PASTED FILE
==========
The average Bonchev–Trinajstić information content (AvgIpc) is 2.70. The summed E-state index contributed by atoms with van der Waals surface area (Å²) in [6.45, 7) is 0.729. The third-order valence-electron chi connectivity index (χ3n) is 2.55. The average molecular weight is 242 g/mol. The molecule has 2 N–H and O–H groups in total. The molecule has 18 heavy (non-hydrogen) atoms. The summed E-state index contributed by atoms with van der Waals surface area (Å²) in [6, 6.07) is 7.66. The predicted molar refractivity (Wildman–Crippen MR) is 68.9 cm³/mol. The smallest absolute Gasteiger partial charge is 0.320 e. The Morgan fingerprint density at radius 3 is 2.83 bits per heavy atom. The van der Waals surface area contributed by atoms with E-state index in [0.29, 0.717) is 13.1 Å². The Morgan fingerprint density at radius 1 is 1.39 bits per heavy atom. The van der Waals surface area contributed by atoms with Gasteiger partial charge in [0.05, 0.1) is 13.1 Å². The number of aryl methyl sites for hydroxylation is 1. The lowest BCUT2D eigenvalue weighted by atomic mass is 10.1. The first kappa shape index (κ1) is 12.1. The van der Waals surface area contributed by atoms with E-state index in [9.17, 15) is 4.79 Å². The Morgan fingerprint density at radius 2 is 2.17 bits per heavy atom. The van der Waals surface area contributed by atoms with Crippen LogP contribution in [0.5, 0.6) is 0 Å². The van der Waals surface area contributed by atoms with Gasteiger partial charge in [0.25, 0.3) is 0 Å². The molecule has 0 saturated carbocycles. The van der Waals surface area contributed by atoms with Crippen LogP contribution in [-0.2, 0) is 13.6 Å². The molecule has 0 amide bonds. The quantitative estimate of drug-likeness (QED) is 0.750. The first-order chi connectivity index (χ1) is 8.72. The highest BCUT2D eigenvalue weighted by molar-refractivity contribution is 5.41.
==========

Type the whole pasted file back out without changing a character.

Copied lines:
The average Bonchev–Trinajstić information content (AvgIpc) is 2.70. The summed E-state index contributed by atoms with van der Waals surface area (Å²) in [6.45, 7) is 0.729. The third-order valence-electron chi connectivity index (χ3n) is 2.55. The average molecular weight is 242 g/mol. The molecule has 2 N–H and O–H groups in total. The molecule has 18 heavy (non-hydrogen) atoms. The summed E-state index contributed by atoms with van der Waals surface area (Å²) in [6, 6.07) is 7.66. The predicted molar refractivity (Wildman–Crippen MR) is 68.9 cm³/mol. The smallest absolute Gasteiger partial charge is 0.320 e. The Morgan fingerprint density at radius 3 is 2.83 bits per heavy atom. The van der Waals surface area contributed by atoms with E-state index in [0.29, 0.717) is 13.1 Å². The Morgan fingerprint density at radius 1 is 1.39 bits per heavy atom. The van der Waals surface area contributed by atoms with Gasteiger partial charge in [0.05, 0.1) is 13.1 Å². The number of aryl methyl sites for hydroxylation is 1. The lowest BCUT2D eigenvalue weighted by atomic mass is 10.1. The first kappa shape index (κ1) is 12.1. The van der Waals surface area contributed by atoms with E-state index in [9.17, 15) is 4.79 Å². The Morgan fingerprint density at radius 2 is 2.17 bits per heavy atom. The van der Waals surface area contributed by atoms with Crippen LogP contribution in [0.5, 0.6) is 0 Å². The van der Waals surface area contributed by atoms with Gasteiger partial charge in [0.25, 0.3) is 0 Å². The molecule has 0 saturated carbocycles. The van der Waals surface area contributed by atoms with Crippen LogP contribution in [-0.2, 0) is 13.6 Å². The molecule has 0 amide bonds. The quantitative estimate of drug-likeness (QED) is 0.750. The first-order chi connectivity index (χ1) is 8.72. The highest BCUT2D eigenvalue weighted by molar-refractivity contribution is 5.41.